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The Hollywood Heritage Museum - A Slice of Film History

Located on Highland across from the Hollywood Bowl, the Hollywood Heritage Museum is one of the most tangible connections we have to Hollywood and the film industry's beginnings way back in the first decades of the 20th century.

What is now known as the Lasky-DeMille Barn was originally built in 1901 as stables on the property of Colonel Robert Northam. Known as Diamond Bob because of his extravagant tastes, he had made a fortune in real estate in Huntington Beach with Abel Stearns. The first plot of land he bought from Philo and Daeida Wilcox Beveridge was on the west side of Vine (where he built a magnificent estate that cost $10,000), while the second plot he bought was on the east side of Vine and below Selma (then known as Cosmo). This second property is where the stables were built. Just a couple years later, Northam sold his land to Jacob Stern.

Like Northam, Jacob Stern was in real estate and had already made a fortune. Once Stern took hold of the property, the barn was used as a garage for his large touring car (one of the first in the Hollywood area!) Just under ten years later, in 1913, the barn, and the area of Hollywood itself, would change forever with the arrival of the film industry.

In this early 1920s pic you can see the barn just at the top left of the studio buildings at bottom left.

In 1912, LL Burns and Harry Revier rented the barn from Sterns. There they established the Burns & Revier Company which was the second film studio opened in the Hollywood area. The first studio had opened just two years earlier in the old Blondeau Tavern (at Sunset & Gower). Within about a year, another group of filmmakers would rent the space and this is really where the barn's association with the film industry starts.

Cecil B. DeMille, an actor, director, and a partner in the Jesse Lasky Feature Play Company (with Jesse Lasky and Sam Goldwyn), met Burns and Revier at the Alexandria Hotel in Los Angeles. From there the three men drove out to the old barn and DeMille signed a lease agreement on December 22nd, 1913. They agreed on $250 a month to rent the studio and equipment. Just a couple months later the Jesse Lasky Feature Play Company began work on what would become the first motion picture made in Hollywood - The Squaw Man.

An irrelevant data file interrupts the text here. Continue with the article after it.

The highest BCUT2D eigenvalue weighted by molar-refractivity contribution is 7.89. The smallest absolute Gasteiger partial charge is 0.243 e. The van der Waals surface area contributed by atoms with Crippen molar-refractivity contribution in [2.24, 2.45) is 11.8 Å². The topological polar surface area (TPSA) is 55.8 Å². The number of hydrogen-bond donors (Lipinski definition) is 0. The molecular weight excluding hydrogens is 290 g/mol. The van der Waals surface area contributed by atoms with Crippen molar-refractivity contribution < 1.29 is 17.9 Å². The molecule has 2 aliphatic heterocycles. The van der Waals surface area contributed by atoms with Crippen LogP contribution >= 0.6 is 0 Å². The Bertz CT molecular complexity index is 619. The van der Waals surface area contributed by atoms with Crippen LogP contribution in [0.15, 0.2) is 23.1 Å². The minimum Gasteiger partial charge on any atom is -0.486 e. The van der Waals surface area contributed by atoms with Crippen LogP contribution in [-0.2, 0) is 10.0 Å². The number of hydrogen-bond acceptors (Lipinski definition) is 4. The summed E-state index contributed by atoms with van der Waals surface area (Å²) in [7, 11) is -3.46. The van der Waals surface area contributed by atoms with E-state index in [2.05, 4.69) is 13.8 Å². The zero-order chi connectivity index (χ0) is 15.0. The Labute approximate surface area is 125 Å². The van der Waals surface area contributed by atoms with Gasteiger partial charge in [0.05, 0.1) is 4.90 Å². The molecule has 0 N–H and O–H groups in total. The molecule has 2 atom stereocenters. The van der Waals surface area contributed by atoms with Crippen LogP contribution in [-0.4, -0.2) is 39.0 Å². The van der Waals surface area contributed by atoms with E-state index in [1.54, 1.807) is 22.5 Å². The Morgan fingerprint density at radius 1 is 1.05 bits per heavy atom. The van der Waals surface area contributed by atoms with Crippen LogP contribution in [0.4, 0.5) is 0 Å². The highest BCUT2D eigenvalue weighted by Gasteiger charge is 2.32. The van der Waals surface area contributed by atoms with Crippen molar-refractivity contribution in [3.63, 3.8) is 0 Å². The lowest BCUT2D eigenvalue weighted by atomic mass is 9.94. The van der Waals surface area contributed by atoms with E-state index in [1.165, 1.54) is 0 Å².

After the success of The Squaw Man (it earned over $250,000 and established Lasky and DeMille in the burgeoning new industry), the Lasky Feature Play Company merged with Adolph Zukor's Famous Players to form Famous Players-Lasky in 1916. The group bought the property outright from Jacob Stern and expanded their production facilities to encompass nine acres. In 1917 they merged once more - this time with Paramount Distributing Company - to become Paramount Pictures Corporation.

The back of the barn in its original location on the SE corner of Selma & Vine. LAPL.

As its success grew, the studio began looking for more space. In 1926 they bought land from the Hollywood Cemetery as well as United Studios and Paramount Studios as we know it today was born. Of course the barn where it all started had to come with them so it was moved to the Paramount Lot in the late 1920s.

For the next 50 years the barn was a treasured landmark on the lot (and can be seen in quite a few of Paramount's Westerns). For most of its tenure at Paramount, the barn served as the gym which resulted in some classic shots of Hollywood greats working out within its storied walls.

Cecil B. DeMille in front of the old barn in 1951. Photo courtesy of Mary Mallory.

Steve McQueen working out at the Paramount gym - 1963. Photo by John Dominis.

In 1979 the barn was gifted by Paramount Studios to the Hollywood Chamber of Commerce's Hollywood Historic Trust. It took a couple years before a suitable location was found and during that time it was on blocks in the parking lot north of the Palace Theatre on Vine. This is where Hollywood Heritage stepped in!

The Lasky-DeMIlle Barn sitting in the parking lot north of the Palace Theatre in 1980. Photo by Roy Hankey.

Hollywood Heritage, a historic preservation organization, was formed right around the same time that the barn was languishing on Vine St. The group saw the historic structure as the perfect start to their preservation efforts and with the help of Supervisor John Anson Ford, they had the barn moved to its current location on Highland. The land where the museum still sits had actually long been planned to be the site of a museum.

Back in 1960 there was a film museum planned for the site which resulted in quite a bit of publicity because of a former marine who refused to leave his home which was to be demolished. That first museum never came to pass and the lot sat empty for over 20 years! When the barn was being restored, that ex-marine from 1960 whose house had been demolished actually came to help as he was happy that the land was finally serving its purpose.

The Hollywood Heritage Museum officially opened in 1985. From movie props, to costumes, personal files, historic film equipment, and more: it is full of artifacts related to the film industry. But even with all of the historic treasures inside, the building itself is probably the greatest treasure of the museum.


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